Living the surf lifestyle needs dedication

By Susan Edmunds

Surfing is an ideal sport to improve your fitness, but it can take over your life. Susan Edmunds finds out more.

Most surfers spend their lives in search of the perfect wave. Photo / Thinkstock
Most surfers spend their lives in search of the perfect wave. Photo / Thinkstock

For a lot of surfers, surfing is not just a sport. Described variously as an art form, a religion and a lifestyle, enthusiasts dedicate their lives to searching for the perfect wave.

But from a fitness perspective, it is also a great summer sport offering a full body workout and - once you have a board - involves very little ongoing cost.

If you're lying on your beach towel thinking it looks effortless - think again. Surf instructors say it is important to be an experienced, strong ocean swimmer before trying to learn to surf. As well as dealing with the waves, you'll have to combat undertows, rips and currents.

Martin Wallis from Muriwai Surf School says the biggest mistake anyone can make is underestimating the power of the ocean and overestimating their own ability.

"The ocean is too big and strong to fight, you have to learn to work with it."

Start off with small waves and never go into water that you would not be confident swimming in. Stretch and warm up before you head out on to the water to avoid cramps and muscle injuries.

Martin says almost anyone can surf. "You just have to want to learn."

It is not necessary to be super-fit but surfing involves a lot of paddling, so upper-body strength is necessary. You also need to be able to swim back to shore if you lose your board - not always easy if there is a big swell. Working on your cardio-vascular fitness and endurance is helpful too, as getting out the back of the waves can involve long stints of hard paddling. You don't want to get "caught inside" the breaking waves, and be pummelled back to shore. Build paddling fitness simply by paddling up and down a beach on a calm day.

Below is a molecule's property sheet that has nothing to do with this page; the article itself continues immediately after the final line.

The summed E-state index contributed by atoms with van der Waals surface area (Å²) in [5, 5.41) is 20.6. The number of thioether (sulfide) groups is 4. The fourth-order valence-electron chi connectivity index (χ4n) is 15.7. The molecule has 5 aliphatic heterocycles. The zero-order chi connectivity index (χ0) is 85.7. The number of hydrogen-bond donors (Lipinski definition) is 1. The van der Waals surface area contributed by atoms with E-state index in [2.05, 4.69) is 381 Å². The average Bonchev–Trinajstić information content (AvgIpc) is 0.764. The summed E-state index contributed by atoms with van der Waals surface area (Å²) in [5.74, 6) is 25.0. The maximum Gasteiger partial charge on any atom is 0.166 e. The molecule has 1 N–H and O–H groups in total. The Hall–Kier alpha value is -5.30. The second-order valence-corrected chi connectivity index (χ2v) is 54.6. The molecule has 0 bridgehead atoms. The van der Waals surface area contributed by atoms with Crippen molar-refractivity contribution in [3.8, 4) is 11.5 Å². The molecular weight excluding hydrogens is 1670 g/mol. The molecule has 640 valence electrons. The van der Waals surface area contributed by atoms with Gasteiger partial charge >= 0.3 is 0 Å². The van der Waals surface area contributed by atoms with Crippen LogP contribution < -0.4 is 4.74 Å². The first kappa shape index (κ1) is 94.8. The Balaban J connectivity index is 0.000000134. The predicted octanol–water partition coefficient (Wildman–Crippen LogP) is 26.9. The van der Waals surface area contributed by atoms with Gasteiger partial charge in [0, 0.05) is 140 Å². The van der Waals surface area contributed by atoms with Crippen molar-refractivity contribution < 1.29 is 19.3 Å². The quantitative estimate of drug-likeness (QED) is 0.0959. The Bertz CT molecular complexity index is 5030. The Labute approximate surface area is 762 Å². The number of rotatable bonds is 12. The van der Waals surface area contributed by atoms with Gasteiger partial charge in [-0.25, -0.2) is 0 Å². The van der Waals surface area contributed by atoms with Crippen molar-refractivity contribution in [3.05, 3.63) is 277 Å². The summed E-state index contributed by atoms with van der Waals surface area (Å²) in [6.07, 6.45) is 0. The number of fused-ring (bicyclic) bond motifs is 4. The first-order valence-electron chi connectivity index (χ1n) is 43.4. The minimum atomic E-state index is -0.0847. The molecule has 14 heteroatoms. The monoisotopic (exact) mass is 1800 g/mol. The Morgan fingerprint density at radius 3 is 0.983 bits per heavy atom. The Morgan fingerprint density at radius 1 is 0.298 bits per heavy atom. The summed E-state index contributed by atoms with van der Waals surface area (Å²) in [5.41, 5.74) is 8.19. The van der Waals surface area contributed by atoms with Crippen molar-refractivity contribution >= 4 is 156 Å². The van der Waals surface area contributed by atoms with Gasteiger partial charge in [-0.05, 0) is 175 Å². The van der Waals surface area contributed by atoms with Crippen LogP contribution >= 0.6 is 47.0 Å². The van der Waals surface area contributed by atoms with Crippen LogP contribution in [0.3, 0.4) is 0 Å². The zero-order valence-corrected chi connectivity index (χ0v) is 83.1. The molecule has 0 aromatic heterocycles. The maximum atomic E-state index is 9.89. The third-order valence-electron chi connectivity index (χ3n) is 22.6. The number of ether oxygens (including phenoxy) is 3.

New surfers should have at least one lesson with an instructor. It is possible to teach yourself, but having guidance from a professional will make the process much faster and more enjoyable. Martin says people can start to surf with a 90-minute lesson but he stresses that for most people, it's an ongoing thing. "I have committed over 30 years of my life to learning to surf, or as I would put it - surfing."

It requires dedication - getting out on the waves as often as possible is the only way to get any better at it.

Hire a board rather than buy one when you are starting out. Surfers recommend getting the best board you can afford, and it could end up being a costly mistake if you find you do not enjoy it or have enough time.

Have an idea about the rules before you head out on the waves. Always makes sure you aren't taking anyone else's wave: the surfer who is closest to the whitewater has the priority. If you are on a wave and about to wipe out, get rid of the board. You're more likely to be injured if you're being washed around with your board.

Martin says people do not need to bring much to his surf classes. "Just togs, towel and your enthusiasm."

- NZ Herald

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